The Universal Emergency Airway Algorithm

The Universal Emergency Airway Algorithm (1)  from the 2012 4th edition of  the Manual of Emergency Airway Therapy is used after the decision to intubate has been made. See Deciding to Intubate article (2) available on this blog.

This algorithm is the overall method once we have decided that intubation is necessary.

Is this patient unconscious and unreactive, near death?

The first question in the algorithm is: Is this patient near death meaning unresponsive and unreactive or in a cardiac or respiratory arrest. These patients are, Dr. Walls points out, are nearly dead or newly dead.

Unconscious and unreactive is different from simply unconscious. “Many unconscious patients are still reactive. They have normal vital signs and they could [still] bite down on the laryngoscope. We’re talking here about a patient who would be unreactive to direct laryngoscopy. If I put a direct laryngoscope into this patient’s mouth or a video laryngoscope or started to do any other airway procedure on this patient, would they react in any way?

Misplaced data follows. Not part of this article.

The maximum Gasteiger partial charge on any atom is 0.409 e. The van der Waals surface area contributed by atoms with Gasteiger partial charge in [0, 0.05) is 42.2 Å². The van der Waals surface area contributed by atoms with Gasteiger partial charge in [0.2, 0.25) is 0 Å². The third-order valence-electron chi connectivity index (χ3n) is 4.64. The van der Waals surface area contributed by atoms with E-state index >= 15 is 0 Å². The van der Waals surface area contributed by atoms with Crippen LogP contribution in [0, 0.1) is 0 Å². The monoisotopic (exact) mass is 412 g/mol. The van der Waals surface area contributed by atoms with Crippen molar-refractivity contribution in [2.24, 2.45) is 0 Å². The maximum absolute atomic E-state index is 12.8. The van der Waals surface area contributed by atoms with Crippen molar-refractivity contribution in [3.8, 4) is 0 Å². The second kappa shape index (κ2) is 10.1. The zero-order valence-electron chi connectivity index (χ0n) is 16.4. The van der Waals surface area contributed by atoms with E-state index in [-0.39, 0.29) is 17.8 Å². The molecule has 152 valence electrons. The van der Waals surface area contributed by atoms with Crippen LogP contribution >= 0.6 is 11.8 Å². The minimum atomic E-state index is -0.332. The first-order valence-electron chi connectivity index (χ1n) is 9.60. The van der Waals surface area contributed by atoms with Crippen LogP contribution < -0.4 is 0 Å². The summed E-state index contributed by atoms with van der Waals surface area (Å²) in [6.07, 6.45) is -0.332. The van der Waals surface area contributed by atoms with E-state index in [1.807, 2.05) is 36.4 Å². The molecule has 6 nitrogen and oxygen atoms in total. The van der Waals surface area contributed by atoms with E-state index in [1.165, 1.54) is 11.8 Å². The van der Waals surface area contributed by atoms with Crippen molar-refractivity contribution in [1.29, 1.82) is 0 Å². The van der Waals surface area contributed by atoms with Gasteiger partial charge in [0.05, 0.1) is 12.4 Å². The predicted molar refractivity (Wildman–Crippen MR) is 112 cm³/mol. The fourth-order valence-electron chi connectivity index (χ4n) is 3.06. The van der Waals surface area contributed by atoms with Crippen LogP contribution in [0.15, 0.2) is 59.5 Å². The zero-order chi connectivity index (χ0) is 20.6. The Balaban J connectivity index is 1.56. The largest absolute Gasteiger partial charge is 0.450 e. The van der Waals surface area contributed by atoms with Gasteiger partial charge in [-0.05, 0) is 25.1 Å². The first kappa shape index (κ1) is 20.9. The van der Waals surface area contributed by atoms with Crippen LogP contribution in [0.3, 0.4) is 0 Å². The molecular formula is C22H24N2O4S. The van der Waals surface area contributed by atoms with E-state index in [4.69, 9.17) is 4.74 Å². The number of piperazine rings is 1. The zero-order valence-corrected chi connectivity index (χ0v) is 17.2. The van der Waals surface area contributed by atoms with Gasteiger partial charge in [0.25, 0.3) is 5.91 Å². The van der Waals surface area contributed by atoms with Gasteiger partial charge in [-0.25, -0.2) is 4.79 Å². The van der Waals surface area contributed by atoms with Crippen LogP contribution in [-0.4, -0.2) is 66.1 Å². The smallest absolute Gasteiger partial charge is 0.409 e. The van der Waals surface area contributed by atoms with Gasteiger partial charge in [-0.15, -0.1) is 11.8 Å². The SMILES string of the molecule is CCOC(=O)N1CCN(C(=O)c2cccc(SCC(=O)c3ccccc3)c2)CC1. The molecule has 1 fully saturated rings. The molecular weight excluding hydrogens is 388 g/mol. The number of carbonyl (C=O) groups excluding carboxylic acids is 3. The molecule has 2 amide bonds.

If the answer to this question is no, then we use the crash airway algorithm.

But if the patient is not unreactive and unresponsive, then we ask:

Is this patient going to have a difficult airway?

To decide if it is going to be a difficult airway we use our memory aids (LEMONS, MOANS, RODS, and SMART) to help decide. The four pneumonics are discussed in in the book and help alert us to difficulty with direct laryngoscopy, difficulty with bag mask ventilation, difficult for placement of an extra glottic device, or a difficult cricothyroidemy.

If using these mneumonics we answer yes to the question “Is this patient going to have a difficult airway?”, then we go to the difficult airway algorithm.

If the answer to the question is no, then we are going to perform rapid sequence intubation and so we go to the rapid sequence algorithm. We perform rapid sequence intubation in this case because it is the safest and fastest way to gain control of the airway (and remember, we’ve already decided that the patient needs endotracheal intubation).

There are two ways to end up at the failed airway algorithm. And first we have to be able  recognize that we are now at the failed airway algorithm.

The first way is to be unable to maintain the patient’s oxygenation. The second way to fail is for an experienced operator to be unable to intubate with three attemps.

“If the original technique fails [whether crash airway algorithm, difficult airway algorithm, or rapid sequence intubation algorithm], we have a failed airway and we use the failed airway algorithm.”

(1) The algorithm is from the book, but the quotes are from Dr. Wall’s lecture “Airway Algorithms 2012” at

(2) Deciding to Intubate available at


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